Fortunately, according to Kitchens, there’s no need to worry if Mankai isn’t sold at your local market. “You can reap cardiometabolic benefits without consuming 100 grams of Mankai duckweed daily,” she said. “There are a lot of other plant-based proteins such as tofu, tempeh, beans, lentils, and nuts that provide a host of nutritional benefits.”

Is the Green Mediterranean Diet Worth Trying?

For decades, the Mediterranean diet has been well established as a healthy eating pattern—so is its newer, greener offshoot worth giving a whirl for even greater benefits? Possibly.

“It’s a diet pattern that contains a wide variety of food and emphasizes plant-based eating, which is beneficial for everyone,” said Pflugradt. “The green Med diet provides a large variety of foods from all the food groups, and that's really what we can hope for in a healthy diet pattern.”

Pflugradt also praised the eating plan for its flexibility of merely limiting (but not completely nixing) animal proteins, making it easier to follow both at home and in social situations.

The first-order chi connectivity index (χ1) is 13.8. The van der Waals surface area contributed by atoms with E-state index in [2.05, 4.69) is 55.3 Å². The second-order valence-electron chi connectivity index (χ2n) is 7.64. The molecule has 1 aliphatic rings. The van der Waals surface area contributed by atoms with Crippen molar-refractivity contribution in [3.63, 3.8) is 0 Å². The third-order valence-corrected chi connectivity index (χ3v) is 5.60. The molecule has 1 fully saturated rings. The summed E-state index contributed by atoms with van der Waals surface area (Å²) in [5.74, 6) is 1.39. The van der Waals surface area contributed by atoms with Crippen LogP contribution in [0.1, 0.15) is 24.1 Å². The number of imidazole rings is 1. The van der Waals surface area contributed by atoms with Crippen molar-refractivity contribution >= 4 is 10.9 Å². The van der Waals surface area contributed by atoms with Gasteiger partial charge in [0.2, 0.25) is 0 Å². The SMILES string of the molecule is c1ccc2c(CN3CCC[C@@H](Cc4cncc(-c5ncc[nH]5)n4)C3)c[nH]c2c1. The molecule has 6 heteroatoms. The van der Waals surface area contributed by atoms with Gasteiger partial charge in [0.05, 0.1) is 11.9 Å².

And if a green Mediterranean diet sounds intriguing, but you’re not quite on board with its unusual extras, Kitchens has a solution: “I recommend starting with the standard Mediterranean diet first. If it’s going well and you’re feeling great and want to give the green Mediterranean diet a go, do it. If you get overwhelmed with the ‘rules’ of having to eat walnuts and drink green tea and a Mankai duckweed shake daily, then go back to the typical Mediterranean diet.”

Whichever you choose, you can hardly go wrong with a plate full of nutritious whole foods.

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Sources
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  1. Tsaban G, Yaskolka Meir A, Rinott E, et al. The effect of green Mediterranean diet on cardiometabolic risk; a randomised controlled trialHeart. 2021;107(13). doi:10.1136/heartjnl-2020-317802

  2. Zelicha H, Kloting N, Kaplan A, et al. The effect of high-polyphenol Mediterranean diet on visceral adiposity: the DIRECT PLUS randomized controlled trialBMC Med. 2022;20(1):327. doi:10.1186/s12916-022-02525-8

  3. Harvard Health Publishing. Abdominal fat and what to do about it.

  4. Fresán U, Sabaté J. Vegetarian diets: planetary health and its alignment with human healthAdv Nutr. 2019;10(Suppl_4):S380-S388. doi:10.1093/advances/nmz019